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Making a Keyboard: The System76 Approach

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We like knocking down the garden wall wherever we can. Your technology is your technology after all; you should be able to change it in any way that suits your needs. That’s why we’re making a keyboard. Everyone uses their keyboard differently due to ergonomics, convenience, or to account for a dominant hand, and it’s time we created a keyboard to accommodate that.

CEO Carl Richell sat down for an interview with us at a CDC-approved distance to discuss plans for System76’s latest project: The keyboard.

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Linux PC Company System76 Is Pulling An Apple And Designing

  • Linux PC Company System76 Is Pulling An Apple And Designing Its Own Keyboard

    The keyboard: it’s a daily tool that’s become ingrained in our work, our gaming and our communication. But the basic fundamentals of a PC keyboard haven’t changed substantially. Ergonomics have improved, the locations of specialty keys have been slightly tweaked, but for the most part PC users have adapted to the traditional layout of a keyboard, rather than the keyboard adapting to our workflows and various needs. Fresh off the announcement that it will design its own laptops in-house, Pop!_OS developer System76 is take the same approach with keyboards.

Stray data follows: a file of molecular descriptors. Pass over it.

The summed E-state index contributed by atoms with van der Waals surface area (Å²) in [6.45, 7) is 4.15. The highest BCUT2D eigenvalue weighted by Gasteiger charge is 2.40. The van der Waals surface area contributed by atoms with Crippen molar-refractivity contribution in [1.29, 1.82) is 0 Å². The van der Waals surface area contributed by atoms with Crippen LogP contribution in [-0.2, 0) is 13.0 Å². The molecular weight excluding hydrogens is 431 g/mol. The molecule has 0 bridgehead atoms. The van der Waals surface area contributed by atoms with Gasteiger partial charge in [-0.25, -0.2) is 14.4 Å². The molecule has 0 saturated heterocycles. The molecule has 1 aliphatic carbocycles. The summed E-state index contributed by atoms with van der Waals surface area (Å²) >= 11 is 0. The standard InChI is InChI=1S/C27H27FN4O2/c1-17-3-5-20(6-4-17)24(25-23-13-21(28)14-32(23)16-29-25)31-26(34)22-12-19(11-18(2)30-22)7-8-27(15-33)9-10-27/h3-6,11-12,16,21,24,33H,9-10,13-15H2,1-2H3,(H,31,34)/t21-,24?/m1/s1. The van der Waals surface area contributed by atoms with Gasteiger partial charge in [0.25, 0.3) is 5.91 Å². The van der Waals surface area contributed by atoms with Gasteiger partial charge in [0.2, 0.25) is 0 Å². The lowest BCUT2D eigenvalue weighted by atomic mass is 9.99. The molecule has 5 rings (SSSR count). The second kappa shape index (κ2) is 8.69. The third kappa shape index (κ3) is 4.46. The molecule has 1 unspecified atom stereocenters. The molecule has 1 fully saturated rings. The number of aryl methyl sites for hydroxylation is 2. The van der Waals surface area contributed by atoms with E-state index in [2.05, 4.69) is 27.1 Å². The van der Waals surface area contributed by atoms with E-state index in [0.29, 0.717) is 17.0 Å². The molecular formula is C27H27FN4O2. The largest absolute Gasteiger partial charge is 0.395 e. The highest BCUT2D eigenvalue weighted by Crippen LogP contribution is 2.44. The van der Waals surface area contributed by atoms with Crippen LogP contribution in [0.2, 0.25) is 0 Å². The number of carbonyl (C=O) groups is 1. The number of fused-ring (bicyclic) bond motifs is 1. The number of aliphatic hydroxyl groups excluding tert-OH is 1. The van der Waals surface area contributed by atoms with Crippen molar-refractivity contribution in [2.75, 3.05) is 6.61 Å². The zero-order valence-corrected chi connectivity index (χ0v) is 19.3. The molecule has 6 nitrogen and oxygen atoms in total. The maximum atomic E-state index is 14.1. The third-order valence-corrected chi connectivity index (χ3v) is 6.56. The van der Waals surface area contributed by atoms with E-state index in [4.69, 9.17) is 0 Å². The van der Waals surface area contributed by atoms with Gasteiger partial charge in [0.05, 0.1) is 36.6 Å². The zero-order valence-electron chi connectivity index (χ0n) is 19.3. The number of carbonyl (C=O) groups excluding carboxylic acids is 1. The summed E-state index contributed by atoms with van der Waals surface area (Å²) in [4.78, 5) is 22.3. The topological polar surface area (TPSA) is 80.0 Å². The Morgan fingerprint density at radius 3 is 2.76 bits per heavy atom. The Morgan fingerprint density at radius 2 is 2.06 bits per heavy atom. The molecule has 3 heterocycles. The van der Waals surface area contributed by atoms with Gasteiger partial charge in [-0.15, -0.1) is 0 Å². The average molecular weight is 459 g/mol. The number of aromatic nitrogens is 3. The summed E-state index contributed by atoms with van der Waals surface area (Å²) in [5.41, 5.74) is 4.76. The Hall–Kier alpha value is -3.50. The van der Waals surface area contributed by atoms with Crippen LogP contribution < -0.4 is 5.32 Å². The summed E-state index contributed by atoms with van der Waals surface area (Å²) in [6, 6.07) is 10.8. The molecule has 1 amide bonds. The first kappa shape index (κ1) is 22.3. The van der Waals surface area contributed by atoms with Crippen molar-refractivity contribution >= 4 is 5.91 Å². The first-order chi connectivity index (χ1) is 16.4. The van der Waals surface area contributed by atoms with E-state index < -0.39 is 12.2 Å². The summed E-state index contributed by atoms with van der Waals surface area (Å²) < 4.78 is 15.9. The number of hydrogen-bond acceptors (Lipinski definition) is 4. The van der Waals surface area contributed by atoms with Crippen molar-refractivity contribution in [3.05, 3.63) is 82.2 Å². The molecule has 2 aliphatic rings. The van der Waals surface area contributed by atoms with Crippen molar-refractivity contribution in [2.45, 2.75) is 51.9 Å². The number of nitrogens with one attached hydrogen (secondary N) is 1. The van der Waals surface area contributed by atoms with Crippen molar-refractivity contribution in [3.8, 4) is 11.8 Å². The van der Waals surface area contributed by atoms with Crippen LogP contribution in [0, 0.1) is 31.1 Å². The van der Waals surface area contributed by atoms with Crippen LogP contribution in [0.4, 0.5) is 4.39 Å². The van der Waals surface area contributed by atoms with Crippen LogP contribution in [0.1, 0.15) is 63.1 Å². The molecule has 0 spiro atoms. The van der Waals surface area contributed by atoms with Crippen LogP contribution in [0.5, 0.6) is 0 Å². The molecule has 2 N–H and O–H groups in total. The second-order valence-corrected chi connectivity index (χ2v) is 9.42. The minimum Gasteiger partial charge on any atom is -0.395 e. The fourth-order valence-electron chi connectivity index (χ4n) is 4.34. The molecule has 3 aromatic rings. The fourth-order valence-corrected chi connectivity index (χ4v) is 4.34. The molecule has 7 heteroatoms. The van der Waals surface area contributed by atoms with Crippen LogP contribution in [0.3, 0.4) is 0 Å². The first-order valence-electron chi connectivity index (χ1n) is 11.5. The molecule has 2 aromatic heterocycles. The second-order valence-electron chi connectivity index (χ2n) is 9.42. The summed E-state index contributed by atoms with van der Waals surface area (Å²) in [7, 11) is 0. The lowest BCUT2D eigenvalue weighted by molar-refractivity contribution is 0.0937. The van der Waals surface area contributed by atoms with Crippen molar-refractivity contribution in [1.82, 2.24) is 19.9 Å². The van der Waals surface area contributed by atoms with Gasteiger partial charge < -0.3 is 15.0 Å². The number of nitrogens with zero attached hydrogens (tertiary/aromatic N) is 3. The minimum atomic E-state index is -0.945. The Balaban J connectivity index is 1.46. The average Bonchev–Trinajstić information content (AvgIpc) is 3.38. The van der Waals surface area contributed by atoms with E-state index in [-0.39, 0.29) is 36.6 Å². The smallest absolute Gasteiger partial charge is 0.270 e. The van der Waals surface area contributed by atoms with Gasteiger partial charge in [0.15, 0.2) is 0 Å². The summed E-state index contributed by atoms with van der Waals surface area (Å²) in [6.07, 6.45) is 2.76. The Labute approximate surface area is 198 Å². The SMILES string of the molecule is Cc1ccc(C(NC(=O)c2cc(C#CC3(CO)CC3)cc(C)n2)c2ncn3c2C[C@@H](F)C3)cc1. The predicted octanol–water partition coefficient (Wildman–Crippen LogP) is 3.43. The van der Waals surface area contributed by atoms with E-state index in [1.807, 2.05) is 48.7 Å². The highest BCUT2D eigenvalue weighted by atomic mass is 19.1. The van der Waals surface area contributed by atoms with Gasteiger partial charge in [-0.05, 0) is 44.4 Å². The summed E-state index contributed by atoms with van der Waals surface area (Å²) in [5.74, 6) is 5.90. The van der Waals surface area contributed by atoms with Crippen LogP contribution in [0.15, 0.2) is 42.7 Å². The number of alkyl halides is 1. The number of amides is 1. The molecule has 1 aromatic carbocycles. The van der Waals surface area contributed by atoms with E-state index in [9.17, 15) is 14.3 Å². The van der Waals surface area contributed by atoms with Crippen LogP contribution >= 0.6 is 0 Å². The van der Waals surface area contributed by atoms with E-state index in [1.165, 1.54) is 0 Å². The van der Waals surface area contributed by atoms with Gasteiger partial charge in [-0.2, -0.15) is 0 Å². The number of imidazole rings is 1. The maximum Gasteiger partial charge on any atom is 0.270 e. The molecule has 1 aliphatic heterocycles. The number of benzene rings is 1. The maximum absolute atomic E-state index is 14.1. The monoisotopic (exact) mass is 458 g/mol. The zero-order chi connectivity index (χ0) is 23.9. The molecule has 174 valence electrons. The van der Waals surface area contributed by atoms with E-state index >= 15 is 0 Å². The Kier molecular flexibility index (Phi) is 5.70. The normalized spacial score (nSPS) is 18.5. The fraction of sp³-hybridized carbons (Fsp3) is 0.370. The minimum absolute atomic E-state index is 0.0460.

System76 is Developing a New Keyboard

    System76 is Developing a New Keyboard

    The company behind the incredibly powerful Thelio desktop is developing a new keyboard.

    System76 is famous for designing and developing some of the most powerful Linux-based computers on the planet. Never one to rest on reputation, System76 is constantly innovating. This time around, they are focusing their efforts on improving a device we all take for granted – the keyboard.

    This new keyboard is being designed with Linux and Linux users in mind. In fact, according to Carl Richell, CEO of System76, “Auto tiling in our upcoming Pop!_OS 20.04 release is designed to work extremely well with this keyboard, and I think that people are going to really respond to it…” This new keyboard will make typing much more comfortable. For instance, the keypad has been completely removed, so the mouse can be moved closer to where your hands rest.

    Another change to the standard keyboard design is that the spacebar has been drastically reduced. Of this change, Richell says “we’ve found that spacebars typically, for example, are way too long, which means your strongest digit, your thumb, isn’t very useful.” To that end, the layout will drastically change.

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